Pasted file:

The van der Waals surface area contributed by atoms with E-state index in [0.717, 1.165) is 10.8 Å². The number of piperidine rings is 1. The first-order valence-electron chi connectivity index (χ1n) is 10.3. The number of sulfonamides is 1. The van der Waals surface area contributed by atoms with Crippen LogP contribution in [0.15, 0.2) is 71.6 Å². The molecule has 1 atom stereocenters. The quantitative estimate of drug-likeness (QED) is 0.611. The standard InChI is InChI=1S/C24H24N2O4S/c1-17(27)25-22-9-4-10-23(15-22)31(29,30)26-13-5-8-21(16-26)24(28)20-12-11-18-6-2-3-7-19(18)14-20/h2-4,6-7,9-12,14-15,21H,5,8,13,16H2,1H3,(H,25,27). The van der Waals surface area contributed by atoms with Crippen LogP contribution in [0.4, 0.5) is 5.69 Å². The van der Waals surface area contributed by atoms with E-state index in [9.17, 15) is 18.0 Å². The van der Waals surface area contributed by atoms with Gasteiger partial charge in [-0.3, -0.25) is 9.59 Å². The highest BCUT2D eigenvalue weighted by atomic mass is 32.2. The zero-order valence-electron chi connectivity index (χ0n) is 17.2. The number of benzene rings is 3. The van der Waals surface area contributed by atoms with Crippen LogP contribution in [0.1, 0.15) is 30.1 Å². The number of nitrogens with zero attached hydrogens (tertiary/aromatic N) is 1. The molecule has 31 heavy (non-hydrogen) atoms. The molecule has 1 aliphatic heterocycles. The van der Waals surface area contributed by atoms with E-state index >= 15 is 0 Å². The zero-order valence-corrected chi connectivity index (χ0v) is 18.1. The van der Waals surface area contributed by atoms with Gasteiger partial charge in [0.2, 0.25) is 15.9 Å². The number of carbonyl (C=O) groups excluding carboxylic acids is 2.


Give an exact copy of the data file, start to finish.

The van der Waals surface area contributed by atoms with E-state index in [0.717, 1.165) is 10.8 Å². The number of piperidine rings is 1. The first-order valence-electron chi connectivity index (χ1n) is 10.3. The number of sulfonamides is 1. The van der Waals surface area contributed by atoms with Crippen LogP contribution in [0.15, 0.2) is 71.6 Å². The molecule has 1 atom stereocenters. The quantitative estimate of drug-likeness (QED) is 0.611. The standard InChI is InChI=1S/C24H24N2O4S/c1-17(27)25-22-9-4-10-23(15-22)31(29,30)26-13-5-8-21(16-26)24(28)20-12-11-18-6-2-3-7-19(18)14-20/h2-4,6-7,9-12,14-15,21H,5,8,13,16H2,1H3,(H,25,27). The van der Waals surface area contributed by atoms with Crippen LogP contribution in [0.4, 0.5) is 5.69 Å². The van der Waals surface area contributed by atoms with E-state index in [9.17, 15) is 18.0 Å². The van der Waals surface area contributed by atoms with Gasteiger partial charge in [-0.3, -0.25) is 9.59 Å². The highest BCUT2D eigenvalue weighted by atomic mass is 32.2. The zero-order valence-electron chi connectivity index (χ0n) is 17.2. The number of benzene rings is 3. The van der Waals surface area contributed by atoms with Crippen LogP contribution in [0.1, 0.15) is 30.1 Å². The number of nitrogens with zero attached hydrogens (tertiary/aromatic N) is 1. The molecule has 31 heavy (non-hydrogen) atoms. The molecule has 1 aliphatic heterocycles. The van der Waals surface area contributed by atoms with E-state index >= 15 is 0 Å². The zero-order valence-corrected chi connectivity index (χ0v) is 18.1. The van der Waals surface area contributed by atoms with Gasteiger partial charge in [0.2, 0.25) is 15.9 Å². The number of carbonyl (C=O) groups excluding carboxylic acids is 2.